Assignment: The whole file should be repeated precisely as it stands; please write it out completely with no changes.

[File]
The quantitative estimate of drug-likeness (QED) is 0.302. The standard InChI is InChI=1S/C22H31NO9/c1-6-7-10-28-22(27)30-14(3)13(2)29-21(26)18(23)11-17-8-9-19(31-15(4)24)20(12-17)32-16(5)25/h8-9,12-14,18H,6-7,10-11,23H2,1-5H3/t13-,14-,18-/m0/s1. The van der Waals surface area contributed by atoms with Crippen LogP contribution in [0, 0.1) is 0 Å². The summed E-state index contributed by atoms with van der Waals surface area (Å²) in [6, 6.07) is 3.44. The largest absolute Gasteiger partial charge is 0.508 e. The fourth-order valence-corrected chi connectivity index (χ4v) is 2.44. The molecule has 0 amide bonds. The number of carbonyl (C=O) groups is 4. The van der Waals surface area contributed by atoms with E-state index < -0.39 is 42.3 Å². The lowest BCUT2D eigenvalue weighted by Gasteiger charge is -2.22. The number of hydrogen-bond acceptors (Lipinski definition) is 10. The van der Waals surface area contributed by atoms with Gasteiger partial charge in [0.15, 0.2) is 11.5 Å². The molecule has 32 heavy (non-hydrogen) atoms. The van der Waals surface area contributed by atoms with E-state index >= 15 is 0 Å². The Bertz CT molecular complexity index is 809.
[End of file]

The quantitative estimate of drug-likeness (QED) is 0.302. The standard InChI is InChI=1S/C22H31NO9/c1-6-7-10-28-22(27)30-14(3)13(2)29-21(26)18(23)11-17-8-9-19(31-15(4)24)20(12-17)32-16(5)25/h8-9,12-14,18H,6-7,10-11,23H2,1-5H3/t13-,14-,18-/m0/s1. The van der Waals surface area contributed by atoms with Crippen LogP contribution in [0, 0.1) is 0 Å². The summed E-state index contributed by atoms with van der Waals surface area (Å²) in [6, 6.07) is 3.44. The largest absolute Gasteiger partial charge is 0.508 e. The fourth-order valence-corrected chi connectivity index (χ4v) is 2.44. The molecule has 0 amide bonds. The number of carbonyl (C=O) groups is 4. The van der Waals surface area contributed by atoms with E-state index < -0.39 is 42.3 Å². The lowest BCUT2D eigenvalue weighted by Gasteiger charge is -2.22. The number of hydrogen-bond acceptors (Lipinski definition) is 10. The van der Waals surface area contributed by atoms with Gasteiger partial charge in [0.15, 0.2) is 11.5 Å². The molecule has 32 heavy (non-hydrogen) atoms. The van der Waals surface area contributed by atoms with E-state index >= 15 is 0 Å². The Bertz CT molecular complexity index is 809.